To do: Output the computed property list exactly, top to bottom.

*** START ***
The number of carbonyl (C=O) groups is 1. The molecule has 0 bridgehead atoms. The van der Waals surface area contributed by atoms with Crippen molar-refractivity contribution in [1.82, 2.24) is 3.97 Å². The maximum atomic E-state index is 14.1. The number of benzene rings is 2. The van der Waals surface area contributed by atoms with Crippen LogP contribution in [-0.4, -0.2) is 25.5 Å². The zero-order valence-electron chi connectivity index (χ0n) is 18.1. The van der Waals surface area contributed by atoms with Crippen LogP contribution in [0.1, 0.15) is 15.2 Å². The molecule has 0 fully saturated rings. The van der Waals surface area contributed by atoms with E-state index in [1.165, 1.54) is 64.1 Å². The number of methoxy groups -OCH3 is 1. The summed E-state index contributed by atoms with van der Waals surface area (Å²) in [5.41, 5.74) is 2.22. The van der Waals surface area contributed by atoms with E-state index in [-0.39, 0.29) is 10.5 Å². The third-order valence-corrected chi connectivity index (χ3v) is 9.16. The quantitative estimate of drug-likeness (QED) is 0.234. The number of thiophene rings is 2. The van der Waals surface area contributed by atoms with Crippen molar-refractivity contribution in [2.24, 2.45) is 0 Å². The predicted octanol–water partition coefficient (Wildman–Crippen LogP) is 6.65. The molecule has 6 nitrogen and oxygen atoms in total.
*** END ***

The number of carbonyl (C=O) groups is 1. The molecule has 0 bridgehead atoms. The van der Waals surface area contributed by atoms with Crippen molar-refractivity contribution in [1.82, 2.24) is 3.97 Å². The maximum atomic E-state index is 14.1. The number of benzene rings is 2. The van der Waals surface area contributed by atoms with Crippen LogP contribution in [-0.4, -0.2) is 25.5 Å². The zero-order valence-electron chi connectivity index (χ0n) is 18.1. The van der Waals surface area contributed by atoms with Crippen LogP contribution in [0.1, 0.15) is 15.2 Å². The molecule has 0 fully saturated rings. The van der Waals surface area contributed by atoms with E-state index in [1.165, 1.54) is 64.1 Å². The number of methoxy groups -OCH3 is 1. The summed E-state index contributed by atoms with van der Waals surface area (Å²) in [5.41, 5.74) is 2.22. The van der Waals surface area contributed by atoms with E-state index in [-0.39, 0.29) is 10.5 Å². The third-order valence-corrected chi connectivity index (χ3v) is 9.16. The quantitative estimate of drug-likeness (QED) is 0.234. The number of thiophene rings is 2. The van der Waals surface area contributed by atoms with Crippen molar-refractivity contribution in [2.24, 2.45) is 0 Å². The predicted octanol–water partition coefficient (Wildman–Crippen LogP) is 6.65. The molecule has 6 nitrogen and oxygen atoms in total.